The main antagonist of the game is Walter Sullivan, an infamous serial killer who is believed to have died years prior to the game's events. Sullivan appears in two forms: an undead adult enemy and a neutral child supporting character. The previous victims of Sullivan play a small role in the game as enemies, and the original Japanese official site offered backstory information on these minor characters.
Silent Hill 4: The Room uses two minor, unseen, characters from previous installments as major characters in its plot. The first, Walter Sullivan, was first referenced in a newspaper scrap in Silent Hill 2 as having killed himself shortly after killing twins Billy and Miriam Locane. These two victims also appear in the form of the "twin victim" creature Henry encounters. The second character is investigative journalist Joseph Schreiber, who was first referenced in Silent Hill 3 with a magazine article he has written condemning the "Hope House" orphanage run by The Order which the game's protagonist, Heather can discover. It is implied in the game that South Ashfield Height's superintendent Frank Sunderland is the father of Silent Hill 2 's player character James Sunderland.
Critics were, for the most part, pleased with the voice acting in the game. The graphics of the characters were also praised. In 2005 producer and composer Akira Yamaoka acknowledged the characters were, to him, "a little weak."
The game begins with the player taking control of protagonist Henry Townshend, who has been locked in his apartment in South Ashfield, room 302, for five days with no means of communication and having recurring nightmares. Shortly afterwards a large hole inexplicably forms in the wall of his bathroom, and he enters. From there he enters a network of holes leading him through a series of Silent Hill-style worlds.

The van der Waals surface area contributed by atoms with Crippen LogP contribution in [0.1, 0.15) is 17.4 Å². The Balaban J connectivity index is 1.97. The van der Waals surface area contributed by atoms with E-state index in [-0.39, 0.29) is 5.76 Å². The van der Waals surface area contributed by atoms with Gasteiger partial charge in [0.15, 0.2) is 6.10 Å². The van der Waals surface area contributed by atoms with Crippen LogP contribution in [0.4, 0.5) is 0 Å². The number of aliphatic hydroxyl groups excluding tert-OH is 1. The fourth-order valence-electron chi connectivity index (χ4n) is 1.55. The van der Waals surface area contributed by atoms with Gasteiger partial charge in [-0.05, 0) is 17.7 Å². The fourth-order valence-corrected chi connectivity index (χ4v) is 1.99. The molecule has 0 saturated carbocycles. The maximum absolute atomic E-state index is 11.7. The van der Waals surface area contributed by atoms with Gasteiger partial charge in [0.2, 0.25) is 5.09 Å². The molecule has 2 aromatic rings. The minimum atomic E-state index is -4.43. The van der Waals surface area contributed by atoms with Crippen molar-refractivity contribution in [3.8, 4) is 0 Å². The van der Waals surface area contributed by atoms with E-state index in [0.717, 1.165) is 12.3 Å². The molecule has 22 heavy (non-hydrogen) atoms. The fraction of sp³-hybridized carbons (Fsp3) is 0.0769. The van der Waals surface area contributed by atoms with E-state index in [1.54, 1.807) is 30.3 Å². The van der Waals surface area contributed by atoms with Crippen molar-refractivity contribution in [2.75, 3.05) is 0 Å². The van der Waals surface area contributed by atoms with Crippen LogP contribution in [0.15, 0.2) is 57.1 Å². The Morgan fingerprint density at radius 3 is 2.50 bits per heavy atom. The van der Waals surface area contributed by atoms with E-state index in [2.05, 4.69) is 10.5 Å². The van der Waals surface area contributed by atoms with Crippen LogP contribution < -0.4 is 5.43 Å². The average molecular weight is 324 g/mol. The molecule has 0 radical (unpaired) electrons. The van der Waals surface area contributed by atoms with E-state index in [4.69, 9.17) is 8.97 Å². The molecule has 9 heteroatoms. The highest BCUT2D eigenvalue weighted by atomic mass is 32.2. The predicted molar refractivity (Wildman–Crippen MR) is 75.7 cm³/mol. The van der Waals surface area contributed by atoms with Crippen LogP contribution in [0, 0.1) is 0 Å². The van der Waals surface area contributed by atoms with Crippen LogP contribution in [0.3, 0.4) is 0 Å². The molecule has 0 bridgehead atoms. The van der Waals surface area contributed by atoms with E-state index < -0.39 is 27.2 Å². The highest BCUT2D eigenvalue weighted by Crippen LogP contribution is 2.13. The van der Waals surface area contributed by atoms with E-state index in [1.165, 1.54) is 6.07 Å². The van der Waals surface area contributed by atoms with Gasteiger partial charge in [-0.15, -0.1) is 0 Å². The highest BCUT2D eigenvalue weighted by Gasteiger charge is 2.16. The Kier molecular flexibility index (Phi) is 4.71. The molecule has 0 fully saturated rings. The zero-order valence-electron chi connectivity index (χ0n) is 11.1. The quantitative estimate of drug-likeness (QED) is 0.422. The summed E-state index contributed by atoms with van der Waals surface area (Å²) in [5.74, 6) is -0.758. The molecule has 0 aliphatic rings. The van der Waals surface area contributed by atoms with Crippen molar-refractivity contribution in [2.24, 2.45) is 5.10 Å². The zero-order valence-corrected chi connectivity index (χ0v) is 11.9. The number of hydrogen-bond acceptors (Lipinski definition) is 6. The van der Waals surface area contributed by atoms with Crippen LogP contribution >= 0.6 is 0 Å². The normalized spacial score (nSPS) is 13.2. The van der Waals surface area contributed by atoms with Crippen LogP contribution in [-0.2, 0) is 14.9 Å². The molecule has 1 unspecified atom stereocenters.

Henry's first destination is an abandoned subway station where he meets a woman named Cynthia Velázquez who is convinced she is in a dream, but is soon killed by an unknown man. On his radio he hears confirmation that she is indeed dead in the real world. The exact same thing happens to the next three people Henry finds: Jasper Gein, Andrew DeSalvo and Richard Braintree, a resident in Henry's apartment complex. The cases seem similar to the deceased serial killer Walter Sullivan's M.O. and Henry finds scraps of the diary of his apartment's former occupant, journalist Joseph Schreiber, who was investigating his spree. Henry learns that Walter was in fact an orphan who had been led to believe that his biological mother was Henry's apartment, where he had been found.
It is revealed that Sullivan is in fact attempting to carry out a ritual which calls for 21 murders, the 21 Sacraments, to try and "purify" his "mother," and is in an undead state through which he can kill his victims immortally. Henry is his intended 21st victim. Midway through the game a child manifestation of Walter's "innocent" self interrupts the murder of the intended 20th victim, Eileen Galvin, and she joins Henry trying to find Schreiber. At the same time hauntings begin to inhabit Henry's apartment and its condition disintegrates. The two eventually find the ghost of Schreiber, who tells them that their only escape is to kill Sullivan.
Shortly after Henry acquires Walter's umbilical cord, a tool required to kill him for good, Eileen leaves Henry under Walter's influence. He finds her about to walk into a deathtrap with Walter, and the final boss fight ensues. After Walter is killed, there are four possible endings, determined by whether or not Eileen survived the final boss fight and on the condition of Henry's apartment. There is no UFO "joke ending," a feature included in all installments in the series as of the release of Silent Hill: Homecoming.
The main concept behind the new game structure was to take the idea of "the room" as "the safest part of your world" and make it a danger zone. The first-person perspective was included in this area of the game to give the room's navigation a personal and claustrophobic feel. The producers nonetheless retained the classic third-person perspective in all other areas to accommodate the increased emphasis on action and combat.